Next Thursday Scotland will go to the polls in an historic vote which will decide the United Kingdom’s fate.
This referendum has split the opinion of the nation and saw English political party leaders cancel Prime Minister’s Questions and instead travel 500 miles north to urge Scots to remain part of the UK.
David Cameron, Nick Clegg and Ed Miliband have all voiced their concerns of an independent Scotland.
David Cameron told the BBC: “I would be heartbroken if this family of nations that we’ve put together – and we’ve done such amazing things together – if this family of nations was torn apart.”
Polls have swung violently in the last few weeks with the latest suggesting that the ‘No’ vote is just ahead.
The latest poll from You-Gov puts the ‘Yes’ camp at 45% and the ‘No’ camp just ahead on 50%.
We took to the streets of South West London to find out your opinions.
Should Scotland vote yes and become an independent country?
The majority of people asked were against Scottish independence with most arguing that the UK would be Better Together.
Yasmin Ghaffar, a 23-year-old student from Wimbledon, said: “I think it would be far more beneficial for the UK to stay together.”
Peter Moore, 73, Chartered Accountant from Surrey believed the UK would be better off staying together as all historical sacrifices have already been made.
He said: “It would be an upheaval for everybody involved where Scotland would end up worse off.”
Jeanie Keable, a 21-year-old enforcement officer from West Norwood, was of the opinion that neither country would be worse off from Scotland going it alone but she ultimately wanted the nation to stay together.
She said: “The splitting of the UK will be very difficult for the people so I think it would be better for them to remain united.”
Steven Lampshire, a 28-year-old security officer from Raynes Park believed larger companies would withdraw their involvement in Scotland if the ‘Yes’ camp were successful.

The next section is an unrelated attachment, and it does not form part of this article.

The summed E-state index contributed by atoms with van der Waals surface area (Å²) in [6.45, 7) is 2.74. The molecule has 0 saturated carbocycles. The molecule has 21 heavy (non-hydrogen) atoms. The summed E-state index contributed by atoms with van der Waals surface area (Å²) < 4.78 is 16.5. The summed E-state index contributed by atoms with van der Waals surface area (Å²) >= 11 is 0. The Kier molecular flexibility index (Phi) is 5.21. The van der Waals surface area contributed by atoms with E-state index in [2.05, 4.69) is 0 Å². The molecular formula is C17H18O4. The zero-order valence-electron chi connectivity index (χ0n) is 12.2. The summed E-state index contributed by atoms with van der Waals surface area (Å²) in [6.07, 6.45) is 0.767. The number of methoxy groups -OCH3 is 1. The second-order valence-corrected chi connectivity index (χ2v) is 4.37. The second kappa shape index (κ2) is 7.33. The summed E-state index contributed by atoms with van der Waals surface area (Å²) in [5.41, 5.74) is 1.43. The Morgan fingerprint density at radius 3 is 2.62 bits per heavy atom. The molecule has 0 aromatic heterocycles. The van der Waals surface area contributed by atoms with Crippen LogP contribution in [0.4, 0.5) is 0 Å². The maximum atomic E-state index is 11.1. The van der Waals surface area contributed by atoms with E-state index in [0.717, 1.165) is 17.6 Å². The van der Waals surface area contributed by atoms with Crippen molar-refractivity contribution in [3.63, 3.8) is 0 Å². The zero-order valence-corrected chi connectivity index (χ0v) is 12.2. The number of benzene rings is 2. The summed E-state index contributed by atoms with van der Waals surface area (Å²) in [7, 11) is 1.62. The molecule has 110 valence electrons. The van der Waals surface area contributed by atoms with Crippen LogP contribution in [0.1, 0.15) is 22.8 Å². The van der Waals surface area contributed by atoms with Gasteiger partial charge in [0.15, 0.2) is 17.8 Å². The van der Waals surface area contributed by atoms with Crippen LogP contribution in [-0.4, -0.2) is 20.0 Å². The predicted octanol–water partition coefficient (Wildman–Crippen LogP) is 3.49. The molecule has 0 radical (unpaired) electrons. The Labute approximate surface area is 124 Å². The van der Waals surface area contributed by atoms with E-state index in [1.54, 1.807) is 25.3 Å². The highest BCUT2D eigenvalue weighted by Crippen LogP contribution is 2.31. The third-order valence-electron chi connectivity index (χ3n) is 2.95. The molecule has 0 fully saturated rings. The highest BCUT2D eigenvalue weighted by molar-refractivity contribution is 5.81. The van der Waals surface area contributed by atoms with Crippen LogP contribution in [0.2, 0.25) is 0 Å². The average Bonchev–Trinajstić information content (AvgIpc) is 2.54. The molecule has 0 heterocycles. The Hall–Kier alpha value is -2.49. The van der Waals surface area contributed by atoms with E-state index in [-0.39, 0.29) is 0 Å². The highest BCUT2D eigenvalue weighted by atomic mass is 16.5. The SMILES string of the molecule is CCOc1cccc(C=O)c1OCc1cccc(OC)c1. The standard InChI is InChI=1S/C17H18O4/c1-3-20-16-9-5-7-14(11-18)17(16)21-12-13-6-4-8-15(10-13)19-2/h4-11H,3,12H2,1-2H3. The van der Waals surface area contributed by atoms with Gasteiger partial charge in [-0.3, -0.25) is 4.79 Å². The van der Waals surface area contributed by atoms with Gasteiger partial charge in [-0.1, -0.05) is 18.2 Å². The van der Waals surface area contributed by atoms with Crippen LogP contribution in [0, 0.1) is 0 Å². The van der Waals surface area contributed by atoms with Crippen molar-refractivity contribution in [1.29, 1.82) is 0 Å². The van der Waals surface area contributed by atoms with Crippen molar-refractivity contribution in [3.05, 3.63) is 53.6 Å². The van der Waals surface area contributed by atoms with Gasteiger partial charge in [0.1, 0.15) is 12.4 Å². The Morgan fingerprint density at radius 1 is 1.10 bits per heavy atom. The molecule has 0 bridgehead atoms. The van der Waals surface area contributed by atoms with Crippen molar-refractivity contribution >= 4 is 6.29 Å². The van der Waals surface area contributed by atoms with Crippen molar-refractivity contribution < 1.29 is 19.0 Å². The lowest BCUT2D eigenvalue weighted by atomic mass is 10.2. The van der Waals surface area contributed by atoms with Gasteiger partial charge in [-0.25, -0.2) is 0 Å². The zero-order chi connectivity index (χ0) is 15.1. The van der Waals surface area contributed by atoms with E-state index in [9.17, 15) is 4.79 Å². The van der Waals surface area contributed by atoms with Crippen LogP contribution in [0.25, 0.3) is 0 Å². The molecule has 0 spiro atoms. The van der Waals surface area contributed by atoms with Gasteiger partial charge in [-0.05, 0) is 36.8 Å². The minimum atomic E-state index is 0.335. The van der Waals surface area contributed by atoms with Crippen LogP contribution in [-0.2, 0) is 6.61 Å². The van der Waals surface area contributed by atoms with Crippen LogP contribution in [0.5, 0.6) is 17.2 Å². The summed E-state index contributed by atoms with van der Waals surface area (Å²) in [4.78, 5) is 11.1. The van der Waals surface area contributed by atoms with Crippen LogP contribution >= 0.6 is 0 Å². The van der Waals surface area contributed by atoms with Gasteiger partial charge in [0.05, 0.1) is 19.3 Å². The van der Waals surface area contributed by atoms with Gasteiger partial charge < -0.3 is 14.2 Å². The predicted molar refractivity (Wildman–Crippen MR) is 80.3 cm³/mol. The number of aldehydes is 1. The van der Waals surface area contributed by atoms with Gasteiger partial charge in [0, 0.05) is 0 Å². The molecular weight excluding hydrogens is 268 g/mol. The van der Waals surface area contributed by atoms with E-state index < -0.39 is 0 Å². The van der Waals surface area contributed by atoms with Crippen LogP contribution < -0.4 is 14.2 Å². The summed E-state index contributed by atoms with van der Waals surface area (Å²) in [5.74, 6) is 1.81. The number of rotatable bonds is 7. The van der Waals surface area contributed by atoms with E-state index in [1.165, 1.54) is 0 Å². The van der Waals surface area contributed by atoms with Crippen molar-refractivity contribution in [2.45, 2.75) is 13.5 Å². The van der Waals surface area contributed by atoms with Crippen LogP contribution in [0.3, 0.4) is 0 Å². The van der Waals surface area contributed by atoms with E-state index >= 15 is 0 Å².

He said: “Companies such as Standard Life are going to look for interest elsewhere in England and it would leave Scotland in a worse off economic position.”
Alice Palmer, a 19-year-old politics student from Tooting expressed her concern for the Scottish economy if independence went ahead.
She said: “England is likely to end up helping out the Scottish economy.
“My cousins live in Edinburgh and they have said they will move back to England if Scotland votes yes in the referendum.”
Several people were concerned with the affect independence would have on the UK athletic teams.
Following the success of the London 2012 Olympics, Rio 2016 would be the first Olympics where Scotland would compete as in independent country if the vote went in Alex Salmond’s favour.
Mark Parker, 53, a town centre information manager in Wimbledon, originally from Croydon, was concerned over what would happen to the Scottish Olympic athletes who currently train in England.
He said: “The London 2012 Olympics showed us all together. It will be a sad day if the country splits.”
Jess Sohal, 51, an executive director for a clinical research organisation cited concerns as to the affect it would have on her business.
She said: “Would I have to have new work contracts for my Scottish employees?”
Although the vast majority of opinions were no, there were a few people who weren’t that bothered either way.
Armins Kleinbergs, 30, who works in retail from Mitcham (originally from Latvia) said: “Coming from a country which was made independent, I think Scotland will say yes and I don’t mind if they do, but I think the UK is better off together.”
Mohammed Ghaffar, a 46-year-ol d supply chain manager from Wimbledon said: “Emotionally I am against Scottish independence but I don’t think it is going to make much of a difference.”
Anthony Smith, a 38-year-old retiree from Wandsworth said: “It is up to Scotland to decide but I would be sad to see them leave.
“I think Alex Salmond is short-sighted and just wants to be the first leader of an independent Scotland, but I wouldn’t mind getting rid of 30 Labour MPs though!”
South West London seems to be against cutting the historic ties but only time will tell whether or not Scotland votes for independence.
Featured image courtesy of the BBC via YouTube, with thanks